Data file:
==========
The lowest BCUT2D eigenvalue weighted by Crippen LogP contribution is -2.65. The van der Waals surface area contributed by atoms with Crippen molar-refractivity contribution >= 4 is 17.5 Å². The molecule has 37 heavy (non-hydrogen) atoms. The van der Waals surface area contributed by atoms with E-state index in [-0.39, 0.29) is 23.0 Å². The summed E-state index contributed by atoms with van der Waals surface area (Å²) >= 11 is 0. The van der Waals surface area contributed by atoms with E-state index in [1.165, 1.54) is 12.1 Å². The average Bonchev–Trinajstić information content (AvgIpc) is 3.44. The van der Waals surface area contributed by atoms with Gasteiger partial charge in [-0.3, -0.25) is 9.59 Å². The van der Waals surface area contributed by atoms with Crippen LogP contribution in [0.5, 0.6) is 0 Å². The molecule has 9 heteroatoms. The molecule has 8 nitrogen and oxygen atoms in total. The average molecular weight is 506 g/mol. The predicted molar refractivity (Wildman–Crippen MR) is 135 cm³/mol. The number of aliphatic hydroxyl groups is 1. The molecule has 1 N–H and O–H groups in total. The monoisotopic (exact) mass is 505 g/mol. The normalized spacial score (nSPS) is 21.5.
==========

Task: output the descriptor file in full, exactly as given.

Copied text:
The lowest BCUT2D eigenvalue weighted by Crippen LogP contribution is -2.65. The van der Waals surface area contributed by atoms with Crippen molar-refractivity contribution >= 4 is 17.5 Å². The molecule has 37 heavy (non-hydrogen) atoms. The van der Waals surface area contributed by atoms with E-state index in [-0.39, 0.29) is 23.0 Å². The summed E-state index contributed by atoms with van der Waals surface area (Å²) >= 11 is 0. The van der Waals surface area contributed by atoms with E-state index in [1.165, 1.54) is 12.1 Å². The average Bonchev–Trinajstić information content (AvgIpc) is 3.44. The van der Waals surface area contributed by atoms with Gasteiger partial charge in [-0.3, -0.25) is 9.59 Å². The van der Waals surface area contributed by atoms with Crippen LogP contribution in [0.5, 0.6) is 0 Å². The molecule has 9 heteroatoms. The molecule has 8 nitrogen and oxygen atoms in total. The average molecular weight is 506 g/mol. The predicted molar refractivity (Wildman–Crippen MR) is 135 cm³/mol. The number of aliphatic hydroxyl groups is 1. The molecule has 1 N–H and O–H groups in total. The monoisotopic (exact) mass is 505 g/mol. The normalized spacial score (nSPS) is 21.5.